Fee-based annuities are becoming more popular, but there's a thorny issue that could limit their uptake and negatively affect clients: the question of how an adviser is paid to help manage the annuity.
Fee-based annuities are products meant for registered investment advisers, who are paid a flat, annual advisory fee, often based on assets under management, rather than a commission for each product sale. These annuities don't come with a sales load to compensate the adviser.
This feature may create a conundrum for RIAs. Pulling the advisory fee from some annuity products — specifically, nonqualified annuities — is a taxable event for the client, essentially making the financial advice more expensive.
"The compensation issue is kind of the big [challenge]," David Lau, founder and CEO of DPL Financial Partners, which distributes annuity products for RIAs, said of fee-based annuities.
Pulling an adviser's fee from a nonqualified annuity policy that's sold outside a retirement account, such as an IRA, counts as a taxable distribution at ordinary income rates, reflected on a 1099 tax form.
That's not the case with qualified products. The Internal Revenue Service considers withdrawals for adviser fees to be nontaxable to the client, because it regards these fees as an expense related to the taxpayer's financial plan, said Craig Hawley, head of Nationwide Advisory Solutions.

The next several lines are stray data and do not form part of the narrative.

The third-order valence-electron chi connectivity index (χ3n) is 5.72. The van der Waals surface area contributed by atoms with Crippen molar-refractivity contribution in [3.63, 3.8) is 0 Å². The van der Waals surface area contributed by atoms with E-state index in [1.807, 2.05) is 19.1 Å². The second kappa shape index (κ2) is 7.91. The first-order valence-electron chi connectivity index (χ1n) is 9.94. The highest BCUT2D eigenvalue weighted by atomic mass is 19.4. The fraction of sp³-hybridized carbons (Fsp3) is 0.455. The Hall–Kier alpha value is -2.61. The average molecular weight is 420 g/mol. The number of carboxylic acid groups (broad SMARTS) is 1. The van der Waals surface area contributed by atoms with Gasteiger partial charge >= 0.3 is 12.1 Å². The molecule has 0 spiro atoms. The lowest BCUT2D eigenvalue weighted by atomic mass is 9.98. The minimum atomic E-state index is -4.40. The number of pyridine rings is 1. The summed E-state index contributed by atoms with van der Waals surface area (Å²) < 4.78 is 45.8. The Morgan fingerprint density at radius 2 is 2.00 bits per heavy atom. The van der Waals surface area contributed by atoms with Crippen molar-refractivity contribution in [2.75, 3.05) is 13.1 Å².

For nonqualified products, the adviser fee would only be taxable if it were withdrawn from the accumulation portion of an annuity portfolio. This is likely the case since gains, not principal, are distributed first from an annuity.
For example, let's say a client invested $100,000 in a nonqualified variable annuity that is now worth $150,000. A $100,000 distribution would yield tax on only the $50,000 of gain.
Insurers sold $3.2 billion of fee-based variable annuities in 2018, up 42% from the year before, according to the Limra Secure Retirement Institute. They now represent around 3% of overall VA market share, double their share in 2016.
Insurers launched a slew of products in 2016 and 2017, around the time the Department of Labor fiduciary rule, now defunct, looked as if it would push more clients into fee-based arrangements. Insurers such as Jackson National Life Insurance Co. have recently made efforts to boost distribution of fee-only products.
Given the increasing sales of no-load annuities and advisers' continued shift to fee-based business, it isn't fair to assess a tax penalty on advisory fee distributions, Mr. Lau said.
Pulling an advisory fee from the annuity could have other adverse effects — if the product has a living-benefit rider of some kind, pulling out too much money from the annuity could dilute or nullify those benefits.
"You could be in situation where the way the adviser is getting paid could decrease the benefit the customer is getting," Mr. Hawley said.
However, there are workarounds to the problem. Many advisers pull their fee from a centralized client account rather than from the annuity, typically taking from liquid assets large enough to cover the periodic adviser fee.
This is the approach Michael Ross, president of Financial Connection Inc., uses. "Clients usually have cash somewhere, so there's usually a place to do it," he said.
Insurers also appear to be addressing the problem by building out technology that better facilitates this centralized billing for advisers.
Many, for example, have integrated with technology vendors such as Orion and Tamarac, allowing insurance products to be accounted for in portfolio management software, Mr. Lau said.